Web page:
Smith's replacement, Troy Hambrick, has run 61 times for 240 yards in just three games, while Smith is plodding along at under 50 yards per game, totaling 193 yards on 59 carries. That projects to a career-low 772 yards, and Smith has carried more than 20 times only once, an indication of just how much of the time the Cardinals have trailed.

"We've been consistently poor," Smith said of his new team. "Consistently shooting ourselves in the foot. Consistently making immature mistakes. Consistently turning the football over. ... I get tired of talking about it. At some point we have to do it."

It must all be so new and disorienting for Smith. Once the Cowboys won because of him, and now they're winning without him. And even reveling in it. This week some of the Cowboys even piled on their old teammate, still smarting from Smith's self-serving decision to describe himself in an August Sports Illustrated article as "a diamond surrounded by trash" last season.

"I think sometimes it felt as though the season was based on him getting his rushing record rather than us having a successful winning percentage," defensive end Ebenezer Ekuban said. "It was a distraction. ... [This season], we have better things to focus on as a team, and that's winning games."

Smith also endured questions this week as to whether his homecoming will be tainted by his controversial comments, a development he couldn't have been thinking of on the March day he signed a two-year deal with Arizona, and began marking time until this celebrated Week 5 trip to Dallas.

"Taint? Taint what?" Smith said. "What are we tainting? Take away from what? It is what it is. I don't know what to expect. I don't know how they're going to receive me. They may receive me as the enemy. They may boo me, I don't know. I can only hope that they will receive me with open arms, but I understand what the situation is."

Smith needn't worry. He's a living legend in Dallas, and no two-bit regular-season football game is going to change that. And rightfully so. His 13-year career as a Cowboy is the stuff of Texas-sized achievement: Three Super Bowl rings, four league rushing titles, and the kind of lasting fame that comes with being the man who broke the heroic Walter Payton's career rushing record.

Shoot, he probably could decline to ever step foot in the state of Texas again after Sunday and still be even money to be elected governor. That's how strong and enduring his image and legacy are in that part of the country, and I don't think he could break those bonds if he tried.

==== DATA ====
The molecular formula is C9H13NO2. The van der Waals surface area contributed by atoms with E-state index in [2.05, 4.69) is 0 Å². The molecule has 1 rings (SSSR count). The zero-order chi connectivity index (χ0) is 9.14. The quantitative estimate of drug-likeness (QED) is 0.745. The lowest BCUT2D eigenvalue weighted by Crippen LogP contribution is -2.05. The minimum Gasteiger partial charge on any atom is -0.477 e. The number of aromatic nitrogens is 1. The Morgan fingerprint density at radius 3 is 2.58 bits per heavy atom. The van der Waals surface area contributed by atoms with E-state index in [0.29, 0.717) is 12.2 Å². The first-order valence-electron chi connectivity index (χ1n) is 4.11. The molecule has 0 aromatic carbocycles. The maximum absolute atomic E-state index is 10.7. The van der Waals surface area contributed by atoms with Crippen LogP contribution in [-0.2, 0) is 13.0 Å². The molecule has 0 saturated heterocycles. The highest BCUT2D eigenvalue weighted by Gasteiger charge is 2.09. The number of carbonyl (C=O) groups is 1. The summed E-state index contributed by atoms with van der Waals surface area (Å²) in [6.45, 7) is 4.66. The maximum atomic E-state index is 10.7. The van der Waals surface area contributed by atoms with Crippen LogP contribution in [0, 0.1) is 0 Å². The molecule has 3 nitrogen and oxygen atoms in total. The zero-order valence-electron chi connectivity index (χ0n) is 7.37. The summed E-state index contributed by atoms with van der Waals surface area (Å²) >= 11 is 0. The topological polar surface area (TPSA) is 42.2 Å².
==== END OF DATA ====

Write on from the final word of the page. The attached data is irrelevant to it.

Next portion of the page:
You want proof? How is Tom Landry remembered in Dallas these days? Gone? Yes. Forgotten? Never.

In some ways Smith's departure was almost identical to the hard choices that had to be made in Dallas at the beginning of the Jones era. Landry had molded the Cowboys into an American institution, and taken the team to five Super Bowls, winning twice. But when it came time to start a new chapter in franchise history, the team's legendary head coach found his services were no longer required.

It was Landry's turn to step aside gracefully then, and Smith's now. Jones eased his latest franchise great off the stage with a good deal more skill than he did his first one, but the Cowboys owner can only hope things work out as well as the last time he went through just such a risky maneuver.

After all, Smith's name remains synonymous with the Dallas Cowboys to most of the country's football fans. And for three hours this Sunday, it'll probably make us all a bit warm and fuzzy to see him running again on that familiar Texas Stadium field.

That's why it's only right that Dallas fans can't wait to stand and cheer Smith's return this week, taking time to recall all those great days gone by. As long as they remember one more thing once the game starts: These Cowboys are better off now that Smith is gone.

Updated on Thursday, Oct 2, 2003 8:04 pm EDT sports.yahoo.com/nfl/news?slug=abittersweetret&prov=cnnsi&type=lgns (http://sports.yahoo.com/nfl/news?slug=abittersweetret&prov=cnnsi&type=lgns)